In this webinar, we’ll outline the regulatory landscape that governs private lending and discuss the key federal and state consumer protection laws and regulations that are applicable to these types of loans, which include the Equal Credit Opportunity Act, the Home Mortgage Disclosure Act, the Fair Credit Reporting Act, the Servicemembers Civil Relief Act, and the Fair Housing Act.
Although the regulatory compliance landscape is well-defined for mortgage lenders making loans to consumers, these implications can be less straightforward when it comes to private money lenders. A private money lender is a non-institutional (non-bank) individual or company that loans money, generally secured by a note and deed of trust, for the purpose of funding a real estate transaction. Private lenders typically fall into three broad categories, which include individuals, seller finance transactions, and hard money lenders. A common misconception is that these types of loans are exempt from the federal and state laws and regulations that govern consumer lending. However, as the market for these loans continues to flourish, it is important to remember that “business purpose” does not actually mean “consumer compliance exempt.”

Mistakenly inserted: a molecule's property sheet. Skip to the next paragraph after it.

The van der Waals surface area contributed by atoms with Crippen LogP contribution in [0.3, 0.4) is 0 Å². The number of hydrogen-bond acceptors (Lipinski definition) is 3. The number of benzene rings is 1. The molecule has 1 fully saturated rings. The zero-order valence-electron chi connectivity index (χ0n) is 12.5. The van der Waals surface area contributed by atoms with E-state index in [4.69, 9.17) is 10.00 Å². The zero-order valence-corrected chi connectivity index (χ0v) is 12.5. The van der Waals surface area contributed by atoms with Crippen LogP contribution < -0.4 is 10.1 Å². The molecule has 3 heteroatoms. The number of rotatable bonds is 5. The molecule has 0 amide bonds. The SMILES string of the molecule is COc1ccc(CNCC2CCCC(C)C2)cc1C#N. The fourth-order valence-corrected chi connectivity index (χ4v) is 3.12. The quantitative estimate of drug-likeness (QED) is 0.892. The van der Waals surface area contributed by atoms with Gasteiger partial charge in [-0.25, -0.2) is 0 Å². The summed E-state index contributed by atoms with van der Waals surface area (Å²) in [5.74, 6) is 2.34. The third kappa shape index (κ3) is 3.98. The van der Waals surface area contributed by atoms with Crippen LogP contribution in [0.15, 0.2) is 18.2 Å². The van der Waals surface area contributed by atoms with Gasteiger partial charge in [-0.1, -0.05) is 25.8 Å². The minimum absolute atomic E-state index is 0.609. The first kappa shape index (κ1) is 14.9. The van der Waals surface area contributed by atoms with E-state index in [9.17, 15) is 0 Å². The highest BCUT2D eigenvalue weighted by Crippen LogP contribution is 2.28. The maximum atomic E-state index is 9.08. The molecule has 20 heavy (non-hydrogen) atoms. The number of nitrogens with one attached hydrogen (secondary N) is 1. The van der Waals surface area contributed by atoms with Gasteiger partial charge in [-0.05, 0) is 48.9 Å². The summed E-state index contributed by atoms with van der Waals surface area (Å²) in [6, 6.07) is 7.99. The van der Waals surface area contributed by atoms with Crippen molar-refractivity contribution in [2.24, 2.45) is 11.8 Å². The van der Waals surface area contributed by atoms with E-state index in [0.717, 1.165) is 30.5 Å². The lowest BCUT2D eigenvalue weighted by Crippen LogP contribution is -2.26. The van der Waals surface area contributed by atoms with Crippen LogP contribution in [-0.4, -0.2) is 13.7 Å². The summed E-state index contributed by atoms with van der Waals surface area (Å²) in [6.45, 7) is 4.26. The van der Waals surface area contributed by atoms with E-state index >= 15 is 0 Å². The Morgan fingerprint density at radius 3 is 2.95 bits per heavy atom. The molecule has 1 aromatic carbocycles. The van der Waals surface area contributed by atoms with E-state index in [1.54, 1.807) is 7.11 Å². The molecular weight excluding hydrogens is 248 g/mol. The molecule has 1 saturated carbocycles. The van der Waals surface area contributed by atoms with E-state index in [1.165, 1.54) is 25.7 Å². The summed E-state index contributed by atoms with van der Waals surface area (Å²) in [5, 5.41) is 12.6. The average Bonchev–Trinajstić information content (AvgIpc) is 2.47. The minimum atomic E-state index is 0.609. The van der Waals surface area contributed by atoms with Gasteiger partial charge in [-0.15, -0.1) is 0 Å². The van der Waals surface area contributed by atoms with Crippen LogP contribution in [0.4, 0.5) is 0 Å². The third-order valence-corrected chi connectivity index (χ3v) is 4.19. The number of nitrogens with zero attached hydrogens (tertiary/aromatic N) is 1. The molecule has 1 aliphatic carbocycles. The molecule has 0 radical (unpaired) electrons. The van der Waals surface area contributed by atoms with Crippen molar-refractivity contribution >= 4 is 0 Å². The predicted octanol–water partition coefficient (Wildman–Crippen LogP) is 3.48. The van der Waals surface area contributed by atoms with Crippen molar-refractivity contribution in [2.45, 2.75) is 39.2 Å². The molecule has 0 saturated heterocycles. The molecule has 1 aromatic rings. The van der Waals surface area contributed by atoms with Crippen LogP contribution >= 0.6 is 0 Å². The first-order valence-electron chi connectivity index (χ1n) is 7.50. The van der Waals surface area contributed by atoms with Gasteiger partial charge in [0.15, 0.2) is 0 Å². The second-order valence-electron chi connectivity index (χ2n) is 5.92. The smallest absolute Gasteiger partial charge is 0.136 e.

Jennifer Newton is a former Federal Financial Services Regulator from the U.S. Consumer Financial Protection Bureau (CFPB) and brings clients more than a decade of consumer compliance management and risk advisory experience. With her combined experience in the federal government, law firm, and in-house compliance positions, Jennifer offers an uncommonly broad range and depth of consumer compliance expertise in banking and financial service matters. She regularly consults with clients on complex issues relating to the Real Estate Settlement Procedures Act (RESPA), Telephone Consumer Protection Act (TCPA), Home Mortgage Disclosure Act (HMDA), the Gramm-Leach-Bliley Act (GLBA) and the Fair Credit Reporting Act (FCRA). She also guides clients on deposit and consumer lending issues under the Unfair Deceptive Abusive Acts and Practices Act (UDAAP), the Truth in Savings Act (TISA), Regulation CC, the CARD Act, Truth in Lending Act (TILA), Equal Credit Opportunity Act (ECOA), the Community Reinvestment Act (CRA) and the Fair Debt Collection Practices Act (FDCPA). In addition, Jennifer works with clients on privacy and financial technology (fintech) matters involving data security, data breach, open banking, and payment system issues under the Electronic Fund Transfer Act (EFTA), the Global Data Privacy Regulation (GDPR) and federal and state privacy laws, including the GLBA, HIPAA, ADA, CFAA, FCRA and the Florida FIPA.